n16 The defendants argue that Peterson cannot be extended because the four theories of liability have "clearly different elements that the jury must find." Garand Br. at 56 n.14. But even Pinkerton liability -- which requires the jury to find certain facts such as participation in the conspiracy -- is premised on a mental state. See Pinkerton, 328 U.S. at 647 ("The criminal intent to do the act is established by the formation of the conspiracy."); United States v. Thirion, 813 F.2d 146, 153 (8th Cir. 1987) ("In the Pinkerton analysis . . . . [t]he mens rea necessary to transform the act into a criminal offense is evidenced by the defendant's participation in the conspiracy."). All four theories are thus various mental states in which the same crime may be committed; they may differ in "brute facts" underlying the mental state element, but none requires proof of other "factual elements" of the crime (which must be found unanimously by the jury). Richardson v. United States, 526 U.S. 813, 817 (1999); cf. United States v. Sanchez, 917 F.2d 607, 612 (1st Cir. 1990) ("As with the 'aiding and abetting' theory, vicarious co-conspirator liability under Pinkerton is not in the nature of a separate offense.").Even assuming that the jury had to agree on the theory of liability, the general unanimity instruction -- "it is necessary that each juror agrees to [the verdict]," Trial Tr. at 4788 -- was sufficient to remove any genuine danger that the jury would convict on disparate theories. The accounting and insurance concepts in the case may have been complicated, but they did not add significant complexity to the theories of liability. At the same time, the assurance of a just result would have been reinforced if the instruction were given.
Now, perhaps it could be argued that the error could be harmless. Consider a situation where the law would permit the defendant to be directly guilty as a principal if the defendant caused the crime to be committed by another person (even an unwitting other person). Tax evasion is such a crime,so I assume the crime of tax evasion here and the defendant is not the taxpayer but an enabler of the crime (e.g., a tax shelter promoter). Then, assume that six members of the jury found the defendant guilty as a principal and six members of the jury found the defendant guilty as a causer under 18 USC Section 2(b). As I have posited above, the defendant in this situation could not be guilty under causer liability because all the acts that would make the defendant liable as a causer would make the defendant liable as a principal. Thus, in this example, perhaps it could be argued that the finding of causer liability is the equivalent of finding of principal liability even though those six members of the jury refused to find principal liability. Even this is tenuous, in my view, because those jury members' refusal to find principal liability evidences a fundamental misunderstanding -- certainly the jury did not think its finding of guilt for causer liability was equivalent to a finding of principal liability. In other words, there is an inherent inconsistency in those jurors' finding of no liability as a principal but liability as a causer. We can have no confidence in the jury verdict and it should be reversed.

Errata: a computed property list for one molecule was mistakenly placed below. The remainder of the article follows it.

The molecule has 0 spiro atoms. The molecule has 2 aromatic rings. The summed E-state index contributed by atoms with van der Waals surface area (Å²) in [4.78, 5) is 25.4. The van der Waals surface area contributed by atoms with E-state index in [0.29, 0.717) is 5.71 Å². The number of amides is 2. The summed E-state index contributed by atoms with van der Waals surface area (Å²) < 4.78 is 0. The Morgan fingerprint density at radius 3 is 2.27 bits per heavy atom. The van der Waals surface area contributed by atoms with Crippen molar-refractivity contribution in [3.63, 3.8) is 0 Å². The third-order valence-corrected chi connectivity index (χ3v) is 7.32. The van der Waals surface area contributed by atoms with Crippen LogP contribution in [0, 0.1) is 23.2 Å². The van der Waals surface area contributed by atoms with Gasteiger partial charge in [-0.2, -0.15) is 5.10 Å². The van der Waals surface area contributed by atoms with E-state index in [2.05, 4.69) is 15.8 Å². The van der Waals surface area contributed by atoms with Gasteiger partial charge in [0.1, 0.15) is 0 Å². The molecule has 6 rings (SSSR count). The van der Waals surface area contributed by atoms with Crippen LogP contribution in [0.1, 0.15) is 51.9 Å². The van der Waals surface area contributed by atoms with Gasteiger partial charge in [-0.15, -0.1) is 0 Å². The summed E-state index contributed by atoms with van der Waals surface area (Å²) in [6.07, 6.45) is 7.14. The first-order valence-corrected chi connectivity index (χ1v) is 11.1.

The Ferguson court also noted that even the causer liability instruction given by the trial court was erroneous because, amazingly, the instruction omitted any requirement of causation. Amazing! But, the Second Circuit let the judge off lightly by say that "It appears the judge was led into error." (The devil made him do it, or some variation of it.)